- Courtesy of Rock Junket
From the reverberating impact of Bob Dylan and his contemporaries on the music and culture of Greenwich Village to the birth of punk rock in the then-rundown East Village in the 1970s, Manhattan is steeped in music history. Webster Hall, CBGB, Fillmore East, Max’s Kansas City—the small island is crammed with historic venues and gathering places where American culture was written in real time by the voices of the time. In 2001, author, radio personality, rock historian, and music exec Bobby Pinn started Rock Junket to give tourists a peek into this rich and layered past. With a range of walking tours, which have been acclaimed in publications ranging from the New York Times to Time Out, and on TV everywhere from VH1 to MTV, Rock Junket has established itself as a premier resource for guided walking tours of New York City’s rock history.
But in the ‘60s and ’70s, as today, creatives craved an occasional escape from the hubbub of the city, and Woodstock became a satellite gathering place for creatives. Drawn by the local arts and folk music community, in 1963 influential impresario and music manager Albert Grossman bought a house in Woodstock, where many of his charges, like Dylan and the Band, came to visit, as well as a rotating cast of high-profile performers. Around the same time, the Cafe Espresso on Tinker Street (now the Center for Photography at Woodstock) featured visiting folk artists like Joan Baez, Phil Ochs, and Odetta (who Grossman managed). Dubbed the “Baron of Bearsville,” Grossman bought the estate that would become the Bearsville Theater complex in 1970.
- Courtesy of Rock Junket
Today, the Bearsville Theater complex continues to be a creekside campus for creativity and enjoyment with a recently revamped venue, a bar, restaurants, and outdoor space. “I was there the other day,” says music distributor and rock history aficionado Larry Germack. “There was music blasting out of the theater—a Beatles tribute band—people outside in the picnic area eating food from the Bear Cantina; and a new bar just opened up, Tinker Street Tavern. I thought, ‘Wow this is like a self-contained village here of music, music history, and cool vibes. And I think it’s been like that since Albert Grossman started it—a self-contained utopia for musical creativity.”
In 2019, Germack, who designed and led Rock Junket’s Greenwich Village tours for a decade, decided to coordinate a Woodstock walking rock tour. “I’d sit in front of the Village Green with a sandwich board trying to hustle walk-up business,” he says with a laugh. “I’d sit out there for hours. By the time the tour happened I was beat. People were probably like, ‘Who is this guy?’ I knew there had to be a better way.”
Two years and one pandemic later, all the bookings for the Woodstock rock tour are online. Tours run every Saturday through October, starting at 2pm at the Bearsville Theater complex with a tour of the venue before caravanning to town to walk down Tinker Street and Rock City Road. “I was in the Woodstock Music Shop the other day and the owner told me that people still go into the store every day to asking if they can walk to where the  festival took place—not just one person, several,” Germack says, with an incredulous head shake that is audible over the phone. “There is a reason that festival was named after this town—and it goes way back before 1969. There are great stories associated with this town, a colorful history.”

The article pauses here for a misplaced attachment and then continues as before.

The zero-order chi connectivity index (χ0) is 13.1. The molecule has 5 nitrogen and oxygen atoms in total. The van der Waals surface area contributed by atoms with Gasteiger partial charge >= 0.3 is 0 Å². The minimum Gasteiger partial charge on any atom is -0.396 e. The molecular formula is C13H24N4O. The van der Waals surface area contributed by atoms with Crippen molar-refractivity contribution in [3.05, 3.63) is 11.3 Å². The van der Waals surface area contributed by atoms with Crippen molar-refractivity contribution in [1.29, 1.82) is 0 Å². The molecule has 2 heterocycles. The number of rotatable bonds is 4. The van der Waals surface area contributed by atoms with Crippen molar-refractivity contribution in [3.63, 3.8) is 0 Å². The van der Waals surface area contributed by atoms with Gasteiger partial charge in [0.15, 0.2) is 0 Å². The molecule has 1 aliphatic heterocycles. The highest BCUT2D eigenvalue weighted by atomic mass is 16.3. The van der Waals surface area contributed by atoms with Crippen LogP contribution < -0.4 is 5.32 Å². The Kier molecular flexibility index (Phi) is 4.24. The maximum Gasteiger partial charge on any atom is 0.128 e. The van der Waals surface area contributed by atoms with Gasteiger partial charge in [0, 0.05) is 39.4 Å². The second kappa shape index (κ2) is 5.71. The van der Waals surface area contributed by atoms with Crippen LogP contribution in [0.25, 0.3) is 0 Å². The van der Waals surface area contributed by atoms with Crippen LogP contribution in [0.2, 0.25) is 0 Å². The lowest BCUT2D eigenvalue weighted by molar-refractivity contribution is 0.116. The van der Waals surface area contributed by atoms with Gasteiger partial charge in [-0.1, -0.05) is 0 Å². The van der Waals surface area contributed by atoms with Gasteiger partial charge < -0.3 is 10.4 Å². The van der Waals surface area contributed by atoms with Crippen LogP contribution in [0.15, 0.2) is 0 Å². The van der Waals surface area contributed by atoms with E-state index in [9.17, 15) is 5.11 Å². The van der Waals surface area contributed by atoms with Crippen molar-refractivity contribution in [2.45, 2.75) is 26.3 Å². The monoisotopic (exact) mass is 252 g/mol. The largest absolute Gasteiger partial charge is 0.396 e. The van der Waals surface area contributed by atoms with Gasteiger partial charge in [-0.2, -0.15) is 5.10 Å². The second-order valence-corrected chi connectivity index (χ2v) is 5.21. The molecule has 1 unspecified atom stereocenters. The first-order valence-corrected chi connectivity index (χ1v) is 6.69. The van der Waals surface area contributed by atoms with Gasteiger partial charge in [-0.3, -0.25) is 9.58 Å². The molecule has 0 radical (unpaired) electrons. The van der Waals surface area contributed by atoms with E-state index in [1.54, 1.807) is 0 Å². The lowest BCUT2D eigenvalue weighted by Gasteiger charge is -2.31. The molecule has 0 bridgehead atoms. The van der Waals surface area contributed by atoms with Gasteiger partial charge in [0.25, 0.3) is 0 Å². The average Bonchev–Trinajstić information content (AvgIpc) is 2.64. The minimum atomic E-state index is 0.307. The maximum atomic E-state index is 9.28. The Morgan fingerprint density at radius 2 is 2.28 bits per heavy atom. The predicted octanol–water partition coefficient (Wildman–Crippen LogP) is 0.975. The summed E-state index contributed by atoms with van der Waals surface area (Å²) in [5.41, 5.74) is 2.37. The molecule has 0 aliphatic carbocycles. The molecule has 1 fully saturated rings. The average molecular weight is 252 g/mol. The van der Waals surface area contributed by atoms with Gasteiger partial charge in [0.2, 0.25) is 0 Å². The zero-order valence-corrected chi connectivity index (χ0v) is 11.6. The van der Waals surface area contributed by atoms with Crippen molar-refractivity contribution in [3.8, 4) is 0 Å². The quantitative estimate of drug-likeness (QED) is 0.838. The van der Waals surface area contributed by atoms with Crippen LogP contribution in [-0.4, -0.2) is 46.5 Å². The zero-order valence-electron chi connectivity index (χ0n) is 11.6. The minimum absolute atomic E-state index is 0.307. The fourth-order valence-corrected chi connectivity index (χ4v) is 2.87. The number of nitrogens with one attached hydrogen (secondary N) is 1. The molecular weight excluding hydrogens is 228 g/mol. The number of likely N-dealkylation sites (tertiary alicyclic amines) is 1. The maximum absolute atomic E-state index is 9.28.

From the days of the Band and Big Pink, former music clubs, and hangouts to Woodstock’s artist colony roots at the turn of the 20th century, Germack tries to cover it all. “There is a lineage there, he says. “Creativity was born in that Byrdcliffe colony—and even prior with the Hudson River School of painters. The mountain has something to do with it, I'm sure. It’s magic.” The tours are a passion project for Germack. “I tweak this thing every week,” he says. “Sometimes I’ll open a book randomly to a page and it says something like, ‘Bob Dylan wore the same jacket on the cover of three different albums,’ and I think, ‘I’ve got to remember that.’”
The tour, which costs $44, lasts around two hours, and pops in and out of various Woodstock establishments to learn the history, browse the merch, and talk to local shopkeepers. “It’s not too strenuous,” Germack assures. “You get your steps in and hear about classic music history, while also learning about the vibrancy of what Woodstock is becoming again, today.” Stops include HappyLife Productions, whose founder Mike DuBois did artwork for numerous albums including for the Grateful Dead, Allman Brothers, and Pink Floyd; Village Green, and the Woodstock Artists’ Cemetery—the final resting place for several of the icons mentioned on the tour.
Germack likes to weave existing businesses into the fabric of the tour and hopes it gives them a boost, without taking up too much space in the village. Participants can bring home a book on music history from Golden Notebook, grab a coffee at Woodstock Way Hotel, pick up a record at the Woodstock Music Shop, or catch a post-tour show at Colony.
“I don’t want to be intrusive in town,” Germack says. “I would never think about having a bus with a loud speaker—it’s way more lowkey than that. I have enough passion just in talking about the history. I try to be as chill as Woodstock itself. I’m coming from a good space and a desire to show people how special this little town is—and why it will always reign supreme in the annals of rock history.”
Woodstock Rock ‘n’ Roll Walking Tour run every Saturday at 2pm through October. Book online.